As I said in another message, sometimes the answer is to have an 'expert
mode' -- you have to make things easy for the naive users, but you
really don't want to do that by driving your geeks crazy. So build in
training wheels, and give them a switch that folds them back out of the
way -- and let the user decide when to flip it.
FWIW, I've studied user tendencies a lot. Almost invariably, here's what
you'll find. If you have something where you can set something one of
two ways (messages or digests, say), 10% of your users HAVE to have it
set one way, 10% of the users HAVE to have it set the other way, and the
other 80% will simply use whatever your default it. I'm not sure it
matters WHAT the default is or what you're setting, those numbers seem
This means two things to me. First, it's very important to set defaults
properly -- and frankly, messages/digest isn't a no-brainer, either. I
really think the default ought to be digest, but that's not how mail
lists operate. I think most naive users are happier with digests and not
as likely to understand it exists -- and the user who prefers messages
is more likely to know how to do that. And digest-as-default really
reduces the overhead on the server, too. But I'm not willing to make
that kind of change without a lot more research, since it'd be different
than most other systems. And second, it sort of points out how silly
most arguments over things like reply-to are; most users DON'T CARE. And
for those users that do -- you can find a similar group that wants it
the other way, too. Which implies admins shouldn't let the squeaky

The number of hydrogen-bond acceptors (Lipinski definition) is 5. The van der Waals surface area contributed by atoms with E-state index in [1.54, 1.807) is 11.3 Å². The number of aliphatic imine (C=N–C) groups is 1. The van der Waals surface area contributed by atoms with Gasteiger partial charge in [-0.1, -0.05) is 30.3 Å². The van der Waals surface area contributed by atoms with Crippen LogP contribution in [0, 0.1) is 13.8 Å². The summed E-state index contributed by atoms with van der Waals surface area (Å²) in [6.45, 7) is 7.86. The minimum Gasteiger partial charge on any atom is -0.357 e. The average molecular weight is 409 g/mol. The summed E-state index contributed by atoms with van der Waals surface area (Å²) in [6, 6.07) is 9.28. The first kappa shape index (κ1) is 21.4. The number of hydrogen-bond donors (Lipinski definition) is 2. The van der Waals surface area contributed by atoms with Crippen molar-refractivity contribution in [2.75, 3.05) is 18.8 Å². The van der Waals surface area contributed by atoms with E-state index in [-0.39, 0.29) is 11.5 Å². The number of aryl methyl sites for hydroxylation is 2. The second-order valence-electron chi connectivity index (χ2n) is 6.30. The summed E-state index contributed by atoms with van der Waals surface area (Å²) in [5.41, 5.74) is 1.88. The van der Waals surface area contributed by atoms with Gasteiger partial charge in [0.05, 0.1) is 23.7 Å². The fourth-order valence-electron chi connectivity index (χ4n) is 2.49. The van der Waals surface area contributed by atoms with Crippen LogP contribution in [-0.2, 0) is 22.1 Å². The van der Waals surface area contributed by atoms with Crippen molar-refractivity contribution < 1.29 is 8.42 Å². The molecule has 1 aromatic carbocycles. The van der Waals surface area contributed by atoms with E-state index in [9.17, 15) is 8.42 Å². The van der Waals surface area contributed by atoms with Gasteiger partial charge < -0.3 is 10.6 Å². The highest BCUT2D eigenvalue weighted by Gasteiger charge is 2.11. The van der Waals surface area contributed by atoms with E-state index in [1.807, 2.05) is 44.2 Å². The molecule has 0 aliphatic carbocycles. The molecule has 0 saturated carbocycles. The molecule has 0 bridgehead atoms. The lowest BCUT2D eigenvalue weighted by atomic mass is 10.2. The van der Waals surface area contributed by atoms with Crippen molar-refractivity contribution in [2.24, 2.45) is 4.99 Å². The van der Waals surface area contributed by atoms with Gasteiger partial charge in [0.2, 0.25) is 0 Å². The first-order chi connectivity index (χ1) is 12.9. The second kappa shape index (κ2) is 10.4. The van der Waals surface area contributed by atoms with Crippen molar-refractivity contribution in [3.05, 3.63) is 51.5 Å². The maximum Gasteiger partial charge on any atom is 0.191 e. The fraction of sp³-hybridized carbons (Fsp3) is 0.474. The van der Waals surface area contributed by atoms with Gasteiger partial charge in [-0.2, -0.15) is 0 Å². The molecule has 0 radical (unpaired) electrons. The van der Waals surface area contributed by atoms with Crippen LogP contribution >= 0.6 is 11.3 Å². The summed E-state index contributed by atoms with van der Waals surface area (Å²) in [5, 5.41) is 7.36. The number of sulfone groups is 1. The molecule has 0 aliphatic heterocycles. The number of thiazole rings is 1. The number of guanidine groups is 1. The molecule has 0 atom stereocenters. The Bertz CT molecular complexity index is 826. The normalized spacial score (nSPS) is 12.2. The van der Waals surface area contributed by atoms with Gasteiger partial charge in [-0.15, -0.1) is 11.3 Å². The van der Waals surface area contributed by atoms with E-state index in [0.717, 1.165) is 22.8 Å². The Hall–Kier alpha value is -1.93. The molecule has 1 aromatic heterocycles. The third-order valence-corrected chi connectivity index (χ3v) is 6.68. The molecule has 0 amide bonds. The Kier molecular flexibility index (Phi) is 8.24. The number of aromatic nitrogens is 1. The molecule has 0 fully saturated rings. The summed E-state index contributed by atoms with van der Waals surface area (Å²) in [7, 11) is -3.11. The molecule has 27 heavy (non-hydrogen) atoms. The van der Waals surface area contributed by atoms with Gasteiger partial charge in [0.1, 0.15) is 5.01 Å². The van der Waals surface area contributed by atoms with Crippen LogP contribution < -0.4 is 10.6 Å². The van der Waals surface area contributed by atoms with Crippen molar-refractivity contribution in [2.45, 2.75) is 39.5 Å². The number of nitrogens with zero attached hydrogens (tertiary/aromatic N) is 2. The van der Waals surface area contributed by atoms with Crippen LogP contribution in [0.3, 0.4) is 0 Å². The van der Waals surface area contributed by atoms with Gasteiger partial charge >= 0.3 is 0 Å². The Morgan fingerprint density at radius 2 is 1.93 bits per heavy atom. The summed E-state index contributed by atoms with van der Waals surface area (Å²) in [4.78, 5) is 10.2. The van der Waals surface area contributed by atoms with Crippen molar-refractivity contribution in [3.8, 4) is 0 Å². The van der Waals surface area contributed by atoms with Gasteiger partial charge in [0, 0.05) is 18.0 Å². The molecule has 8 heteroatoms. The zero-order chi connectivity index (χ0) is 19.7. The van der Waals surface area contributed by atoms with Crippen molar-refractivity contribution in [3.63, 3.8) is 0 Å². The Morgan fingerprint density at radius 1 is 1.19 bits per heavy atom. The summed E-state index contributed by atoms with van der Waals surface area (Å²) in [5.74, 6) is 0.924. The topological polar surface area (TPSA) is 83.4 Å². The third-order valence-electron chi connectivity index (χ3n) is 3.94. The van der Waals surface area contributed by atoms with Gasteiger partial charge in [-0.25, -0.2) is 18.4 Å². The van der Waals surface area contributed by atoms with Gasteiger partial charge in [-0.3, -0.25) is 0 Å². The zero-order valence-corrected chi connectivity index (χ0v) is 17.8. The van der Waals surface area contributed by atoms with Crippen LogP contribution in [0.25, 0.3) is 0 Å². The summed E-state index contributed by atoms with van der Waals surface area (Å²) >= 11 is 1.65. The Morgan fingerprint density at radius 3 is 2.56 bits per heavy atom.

wheels set policy, and it implies that people who write this stuff ought
to make EVERYTHING a user option if at all possible, simply to avoid
these arguments... (grin)
> In terms of geekdom there's more of Joe Redneck than there are of us.
We are, basically, the priesthood. Back in, oh, 1982 or 1984, the
Internet was the private hangout of that priesthood. I believe that
among the old pharts I know, a lot of the anti-user attitude is really a
wish to go back to the Good Old Days (whether conscious or not). And
that ain't gonna happen. A lot of my peers did their time and headed
off to the vacation house (and there are days when I wish I'd done so,
too). I've always felt there were new challenges and tried to reinvent
myself to deal with the changes that came along with the net over
time -- sometimes successfully, sometimes less so. I've generally had to
completely re-engineer my list systems every 18 months or so (or at
least redo the documentation from scratch) because the user population
changes enough in that time that things that used to be assumed have to
be explained, and technology changes require you to rethink what you do
and how you do it. If you want a real giggle, try to track down a
complete set of revisions to my user documentation for my lists, and see
how they change over the years (and how the underlying administrative
attitudes change, too...)
> "Are they so stupid that they can't see what I'm doing here?"
you know what? sometimes the answer actually IS yes. But I find it's a
lot less often than most folks want it to be.
Chuq Von Rospach, Internet Gnome <http://www.chuqui.com>
[<chuqui at plaidworks.com> = <me at chuqui.com> = <chuq at apple.com>]
Yes, yes, I've finally finished my home page. Lucky you.
Love is the process of my leading you gently back to yourself.
- Saint Exupery